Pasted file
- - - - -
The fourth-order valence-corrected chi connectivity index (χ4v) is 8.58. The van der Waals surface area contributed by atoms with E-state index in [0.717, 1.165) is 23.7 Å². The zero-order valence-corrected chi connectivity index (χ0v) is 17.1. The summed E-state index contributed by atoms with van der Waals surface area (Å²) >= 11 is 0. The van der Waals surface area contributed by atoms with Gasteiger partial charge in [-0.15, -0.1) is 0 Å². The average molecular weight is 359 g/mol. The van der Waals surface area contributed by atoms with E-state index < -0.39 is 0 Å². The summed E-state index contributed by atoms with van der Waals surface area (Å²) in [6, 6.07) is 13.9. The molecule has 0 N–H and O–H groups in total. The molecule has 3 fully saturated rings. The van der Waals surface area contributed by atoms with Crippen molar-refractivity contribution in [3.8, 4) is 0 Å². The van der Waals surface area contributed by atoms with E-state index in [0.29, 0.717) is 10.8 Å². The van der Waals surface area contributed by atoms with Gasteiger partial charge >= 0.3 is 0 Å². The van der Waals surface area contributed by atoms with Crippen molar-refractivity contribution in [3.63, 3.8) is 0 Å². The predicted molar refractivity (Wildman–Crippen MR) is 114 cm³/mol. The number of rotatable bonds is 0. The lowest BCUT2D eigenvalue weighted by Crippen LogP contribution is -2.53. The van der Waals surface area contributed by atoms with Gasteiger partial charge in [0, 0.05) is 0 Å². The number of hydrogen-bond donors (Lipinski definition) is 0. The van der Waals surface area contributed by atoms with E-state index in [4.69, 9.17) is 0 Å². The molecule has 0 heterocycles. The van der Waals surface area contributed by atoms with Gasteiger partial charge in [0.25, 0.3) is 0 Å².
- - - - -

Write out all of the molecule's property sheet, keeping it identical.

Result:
The fourth-order valence-corrected chi connectivity index (χ4v) is 8.58. The van der Waals surface area contributed by atoms with E-state index in [0.717, 1.165) is 23.7 Å². The zero-order valence-corrected chi connectivity index (χ0v) is 17.1. The summed E-state index contributed by atoms with van der Waals surface area (Å²) >= 11 is 0. The van der Waals surface area contributed by atoms with Gasteiger partial charge in [-0.15, -0.1) is 0 Å². The average molecular weight is 359 g/mol. The van der Waals surface area contributed by atoms with E-state index < -0.39 is 0 Å². The summed E-state index contributed by atoms with van der Waals surface area (Å²) in [6, 6.07) is 13.9. The molecule has 0 N–H and O–H groups in total. The molecule has 3 fully saturated rings. The van der Waals surface area contributed by atoms with Crippen molar-refractivity contribution in [3.8, 4) is 0 Å². The van der Waals surface area contributed by atoms with E-state index in [0.29, 0.717) is 10.8 Å². The van der Waals surface area contributed by atoms with Gasteiger partial charge >= 0.3 is 0 Å². The van der Waals surface area contributed by atoms with Crippen molar-refractivity contribution in [3.63, 3.8) is 0 Å². The predicted molar refractivity (Wildman–Crippen MR) is 114 cm³/mol. The number of rotatable bonds is 0. The lowest BCUT2D eigenvalue weighted by Crippen LogP contribution is -2.53. The van der Waals surface area contributed by atoms with Gasteiger partial charge in [0, 0.05) is 0 Å². The number of hydrogen-bond donors (Lipinski definition) is 0. The van der Waals surface area contributed by atoms with E-state index in [4.69, 9.17) is 0 Å². The molecule has 0 heterocycles. The van der Waals surface area contributed by atoms with Gasteiger partial charge in [0.25, 0.3) is 0 Å².